Kenya announced that it would imply a 1.5% tax to all commissions foreign crypto companies earn from their customers, according to a report by Business Daily Africa from Apr. 25.
The new regulations include all foreign crypto exchanges that earn interest from facilitating buying and selling transactions of digital assets in Kenya, the Business Daily Africa article noted.
Commissions from over 4 million users
The new regulations broadened the existing 1.5% digital tax service that the country enforced on Jan. 1, 2021. This taxation was reserved for foreign businesses not registered in Kenya but offered digital services to Kenyans.
The value-added tax regulations mentioned the new expansion by stating:
“For the purposes of these Regulations [digital tax service], a taxable electronic, Internet or digital marketplace supply include…facilitation of online payment for, exchange or transfer of digital assets excluding services exempted under the Act.”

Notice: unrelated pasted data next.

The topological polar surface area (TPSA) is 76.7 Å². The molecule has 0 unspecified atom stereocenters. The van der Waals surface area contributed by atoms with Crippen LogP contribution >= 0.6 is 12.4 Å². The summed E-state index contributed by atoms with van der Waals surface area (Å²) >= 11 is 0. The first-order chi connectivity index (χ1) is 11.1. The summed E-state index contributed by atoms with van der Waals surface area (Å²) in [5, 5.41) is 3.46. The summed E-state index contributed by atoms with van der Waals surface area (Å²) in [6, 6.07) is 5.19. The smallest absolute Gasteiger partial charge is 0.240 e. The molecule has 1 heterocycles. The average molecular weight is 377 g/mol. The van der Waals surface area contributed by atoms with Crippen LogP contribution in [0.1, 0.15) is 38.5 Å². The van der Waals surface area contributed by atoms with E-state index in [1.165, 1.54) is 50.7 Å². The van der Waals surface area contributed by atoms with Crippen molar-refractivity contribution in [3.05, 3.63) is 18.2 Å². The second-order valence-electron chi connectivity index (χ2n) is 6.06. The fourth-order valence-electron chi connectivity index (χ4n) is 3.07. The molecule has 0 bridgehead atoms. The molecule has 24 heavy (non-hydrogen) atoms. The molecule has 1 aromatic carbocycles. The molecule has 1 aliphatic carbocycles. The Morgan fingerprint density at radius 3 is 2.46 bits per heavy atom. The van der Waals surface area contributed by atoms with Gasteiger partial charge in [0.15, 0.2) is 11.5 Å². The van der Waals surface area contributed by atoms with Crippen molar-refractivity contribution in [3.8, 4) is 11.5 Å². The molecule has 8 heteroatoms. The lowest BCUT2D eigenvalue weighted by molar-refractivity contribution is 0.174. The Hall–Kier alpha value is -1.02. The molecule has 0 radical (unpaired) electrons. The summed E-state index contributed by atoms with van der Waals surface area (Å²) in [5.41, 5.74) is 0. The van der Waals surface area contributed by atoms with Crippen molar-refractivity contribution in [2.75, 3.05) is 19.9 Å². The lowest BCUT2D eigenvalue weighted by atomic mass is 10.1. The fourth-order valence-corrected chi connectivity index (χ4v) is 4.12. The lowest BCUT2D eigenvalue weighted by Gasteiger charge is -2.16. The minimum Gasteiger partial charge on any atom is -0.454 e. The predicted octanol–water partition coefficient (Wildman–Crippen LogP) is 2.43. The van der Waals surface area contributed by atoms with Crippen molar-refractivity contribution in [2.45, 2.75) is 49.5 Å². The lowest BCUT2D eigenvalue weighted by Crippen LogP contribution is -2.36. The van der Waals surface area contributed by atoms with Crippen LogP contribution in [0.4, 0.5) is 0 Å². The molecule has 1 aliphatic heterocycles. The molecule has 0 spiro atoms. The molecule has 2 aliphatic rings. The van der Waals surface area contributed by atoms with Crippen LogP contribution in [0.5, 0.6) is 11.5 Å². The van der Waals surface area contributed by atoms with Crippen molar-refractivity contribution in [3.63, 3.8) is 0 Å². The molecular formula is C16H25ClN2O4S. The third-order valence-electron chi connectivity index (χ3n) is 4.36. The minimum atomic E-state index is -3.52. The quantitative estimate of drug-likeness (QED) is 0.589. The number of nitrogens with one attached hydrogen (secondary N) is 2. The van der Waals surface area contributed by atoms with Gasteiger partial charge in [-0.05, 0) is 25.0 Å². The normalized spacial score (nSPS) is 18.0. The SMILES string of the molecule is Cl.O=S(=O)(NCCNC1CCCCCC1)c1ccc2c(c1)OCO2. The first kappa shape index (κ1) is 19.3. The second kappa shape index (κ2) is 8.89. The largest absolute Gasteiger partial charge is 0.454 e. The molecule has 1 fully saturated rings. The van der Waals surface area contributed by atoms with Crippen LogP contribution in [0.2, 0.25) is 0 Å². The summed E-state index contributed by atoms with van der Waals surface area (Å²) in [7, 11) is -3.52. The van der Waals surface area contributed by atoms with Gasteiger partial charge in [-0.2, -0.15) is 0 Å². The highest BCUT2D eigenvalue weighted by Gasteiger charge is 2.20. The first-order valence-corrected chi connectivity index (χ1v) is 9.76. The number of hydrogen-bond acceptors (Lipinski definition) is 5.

The regulations define digital assets as anything that provides value and is created and stored digitally. This definition includes cryptocurrencies, NFTs, and other forms of digital assets like “data, images, video, and written content.”
This definition of digital assets and the new expansion of the digital tax service covers the commission fees foreign crypto companies in the region generate from over 4 million users. Leading crypto exchanges like Binance, Coinbase, and Kraken also fall under the new regulations.
Kenya on crypto
As of the end of 2022, 10.71% of Kenyans own cryptocurrencies, according to data from Triple-A. This percentage equates to over 6.1 million individuals, which places Kenya as one of the biggest crypto markets in the African continent. On a global scale, Kenya is ranked as the 19th country with the most significant crypto adoption in Chainalysis’ 2022 Crypto Adoption report.
In addition to paying close attention to crypto as an investment tool, Kenya is also active in crypto mining as well. At the beginning of 2022, the country declared that it is welcoming Bitcoin (BTC) mining companies to set up shops in Kenya to use excess geothermal power to mine.
In addition to global companies, local citizens have also been investing in mining operations. In December 2022, a rural village went viral with its mining operations and how utilized the off-grid energy generated by mining to power its village.
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